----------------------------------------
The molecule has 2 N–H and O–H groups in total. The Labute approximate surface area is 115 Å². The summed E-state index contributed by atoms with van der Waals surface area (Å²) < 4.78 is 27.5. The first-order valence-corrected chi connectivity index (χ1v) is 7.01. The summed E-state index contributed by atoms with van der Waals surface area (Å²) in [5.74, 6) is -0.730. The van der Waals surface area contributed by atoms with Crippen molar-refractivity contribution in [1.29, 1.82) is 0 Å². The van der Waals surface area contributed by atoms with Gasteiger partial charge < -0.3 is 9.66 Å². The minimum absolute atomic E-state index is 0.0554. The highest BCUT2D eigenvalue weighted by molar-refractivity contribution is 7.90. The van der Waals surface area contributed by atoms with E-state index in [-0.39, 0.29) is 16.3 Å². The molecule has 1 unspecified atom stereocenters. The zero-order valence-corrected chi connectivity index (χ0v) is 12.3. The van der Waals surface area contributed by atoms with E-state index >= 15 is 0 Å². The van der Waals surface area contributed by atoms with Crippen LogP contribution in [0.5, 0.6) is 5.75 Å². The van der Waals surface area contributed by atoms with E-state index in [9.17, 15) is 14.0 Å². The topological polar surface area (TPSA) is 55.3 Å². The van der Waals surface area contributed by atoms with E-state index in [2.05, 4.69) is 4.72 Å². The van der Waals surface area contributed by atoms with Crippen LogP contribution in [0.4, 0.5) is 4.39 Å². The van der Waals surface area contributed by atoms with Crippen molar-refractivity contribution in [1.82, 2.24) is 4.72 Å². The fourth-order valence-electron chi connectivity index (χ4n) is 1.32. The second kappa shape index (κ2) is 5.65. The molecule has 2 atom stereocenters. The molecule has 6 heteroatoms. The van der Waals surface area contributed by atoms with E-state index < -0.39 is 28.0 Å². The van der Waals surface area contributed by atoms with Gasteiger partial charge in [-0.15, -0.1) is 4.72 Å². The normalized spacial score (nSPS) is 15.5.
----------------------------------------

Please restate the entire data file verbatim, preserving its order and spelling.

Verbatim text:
The molecule has 2 N–H and O–H groups in total. The Labute approximate surface area is 115 Å². The summed E-state index contributed by atoms with van der Waals surface area (Å²) < 4.78 is 27.5. The first-order valence-corrected chi connectivity index (χ1v) is 7.01. The summed E-state index contributed by atoms with van der Waals surface area (Å²) in [5.74, 6) is -0.730. The van der Waals surface area contributed by atoms with Crippen molar-refractivity contribution in [1.29, 1.82) is 0 Å². The van der Waals surface area contributed by atoms with Gasteiger partial charge < -0.3 is 9.66 Å². The minimum absolute atomic E-state index is 0.0554. The highest BCUT2D eigenvalue weighted by molar-refractivity contribution is 7.90. The van der Waals surface area contributed by atoms with E-state index in [-0.39, 0.29) is 16.3 Å². The molecule has 1 unspecified atom stereocenters. The zero-order valence-corrected chi connectivity index (χ0v) is 12.3. The van der Waals surface area contributed by atoms with E-state index >= 15 is 0 Å². The van der Waals surface area contributed by atoms with Crippen LogP contribution in [0.5, 0.6) is 5.75 Å². The van der Waals surface area contributed by atoms with E-state index in [9.17, 15) is 14.0 Å². The topological polar surface area (TPSA) is 55.3 Å². The van der Waals surface area contributed by atoms with E-state index in [2.05, 4.69) is 4.72 Å². The van der Waals surface area contributed by atoms with Crippen LogP contribution in [0.4, 0.5) is 4.39 Å². The van der Waals surface area contributed by atoms with Crippen molar-refractivity contribution in [1.82, 2.24) is 4.72 Å². The fourth-order valence-electron chi connectivity index (χ4n) is 1.32. The second kappa shape index (κ2) is 5.65. The molecule has 2 atom stereocenters. The molecule has 6 heteroatoms. The van der Waals surface area contributed by atoms with E-state index < -0.39 is 28.0 Å². The van der Waals surface area contributed by atoms with Gasteiger partial charge in [-0.15, -0.1) is 4.72 Å². The normalized spacial score (nSPS) is 15.5.